A plaque remaining from the Big Apple Night Club at West 135th Street and Seventh Avenue in Harlem.

Above, a 1934 plaque from the Big Apple Night Club at West 135th Street and Seventh Avenue in Harlem. Discarded as trash in 2006. Now a Popeyes fast food restaurant on Google Maps.

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“Never let someone who has done nothing tell you how to do anything” (6/6)
“Fun Fact: Drinking whiskey is still healthier than being dead” (6/6)
“Crazy fact #274: Eating 3 pizzas a day is more healthy for you than being dead” (6/6)
“Never let people who have done nothing tell you how to do anything” (6/6)
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Entry from July 24, 2004
Lobster Newberg (Lobster Newburg; Lobster Newburgh)
"Lobster Newberg' (also spelled "Lobster Newburg" or "Lobster Newburgh") was invented at Delmonico's restaurant in New York City in the late 1800s. The name change of "Wenburg" to "Newburg" is the often-told story.

Wikipedia: Lobster Newberg
Lobster Newberg is a seafood dish made from lobster, butter, cream, cognac, sherry, eggs and Cayenne pepper. The dish was invented by Ben Wenberg, a sea captain in the fruit trade. He demonstrated the dish at Delmonico's Restaurant in New York City to the manager, Charles Delmonico, in 1876. After refinements by the chef, Charles Ranhofer, the creation was added to the restaurant's menu as Lobster á la Wenberg and it soon became very popular.

An argument between Wenberg and Charles Delmonico caused the dish to be removed from the menu. To satisfy patrons' continued requests for it, the name was rendered in anagram Lobster á la Newberg or Lobster Newberg. It is still quite popular and is found in French cookbooks, where it is sometimes referred to as "Homard sauté à la crème." When Ranhofer's printed recipe first appeared in 1894, the lobsters were boiled fully twenty-five minutes, then fried in clarified butter, then simmered in cream while it reduced by half, then brought again to the boil after the addition of the Madeira.

27 September 1885, Syracuse (NY) Herald, pg. 4, col. 4:
Maria Parloa's Contributions on Kitchen Topics -- No. LXXXV.
Lobster Newburg -- If provision is to be made fo six or eight persons, use the meat of a lobster weighing about four pounds, or that of two small lobsters; four tablespoonfuls of butter, two of brandy, two of sherry, two teaspoonfuls of salt, one-fourth of a teaspoonful of pepper, half a pint of cream, the yolks of four eggs and a slight grating of nutmeg.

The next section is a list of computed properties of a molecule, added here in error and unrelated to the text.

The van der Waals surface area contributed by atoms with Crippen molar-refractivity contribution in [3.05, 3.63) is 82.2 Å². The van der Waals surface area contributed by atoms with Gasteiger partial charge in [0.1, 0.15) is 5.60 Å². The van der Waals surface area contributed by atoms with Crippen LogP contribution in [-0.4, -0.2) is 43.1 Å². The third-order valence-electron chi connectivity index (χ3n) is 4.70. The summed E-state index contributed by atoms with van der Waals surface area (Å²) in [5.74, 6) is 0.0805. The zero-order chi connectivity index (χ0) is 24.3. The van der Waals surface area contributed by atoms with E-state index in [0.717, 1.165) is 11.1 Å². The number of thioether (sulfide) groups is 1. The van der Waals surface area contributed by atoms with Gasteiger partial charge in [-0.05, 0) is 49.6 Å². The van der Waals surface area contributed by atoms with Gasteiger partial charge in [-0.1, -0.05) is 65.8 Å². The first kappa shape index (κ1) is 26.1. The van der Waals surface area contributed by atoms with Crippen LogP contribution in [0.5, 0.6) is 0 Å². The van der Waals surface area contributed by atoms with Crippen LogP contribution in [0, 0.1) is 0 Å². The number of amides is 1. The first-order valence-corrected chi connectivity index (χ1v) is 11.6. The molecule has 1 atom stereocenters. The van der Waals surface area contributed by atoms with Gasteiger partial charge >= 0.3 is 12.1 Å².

Cut the meat of the lobster into small, delicate slices. Put the butter on the stove in a frying pan, and when it becomes hot, put in the lobster. Cook slowly for five minutes; then add the salt, pepper, sherry, brandy and nutmeg, and simmer five minutes longer. Meanwhile beat the yolks of the eggs well, and add the cream to them. Pour the liquid over the cooking mixture and stir constantly for one minute and a half. Take from the fire immediately at the end of that time, and serve in a warm dish.

Lobster Newburg may be served as a fish course in a diiner or luncheon. A garnish of triangular bits of puff paste may be added or the lobster be served on toast. No mode of cooking lobster gives a more delicate or elegant dish. Special care must be taken to stir the mixture constantly after the cream and beaten eggs are poured over the lobster until the frying pan is taken from the fire.

4 April 1889, Boston Daily Globe, pg. 4:
Lobster Newburg.
Cut the meat of a 4 pound lobster into thin slices or small pieces. Melt 4 tablespoonfuls butter. When hot add the lobster. Cook slowly 5 minutes, then add 2 teaspoonfuls salt, 1 saltspoonful pepper, 2 tablespoonfuls sherry and 2 of brandy, and a slight grating of nutmeg, then add 1 cup cream and the beaten yolks of 4 eggs. Stir until it has thickened slightly. Serve with toast points.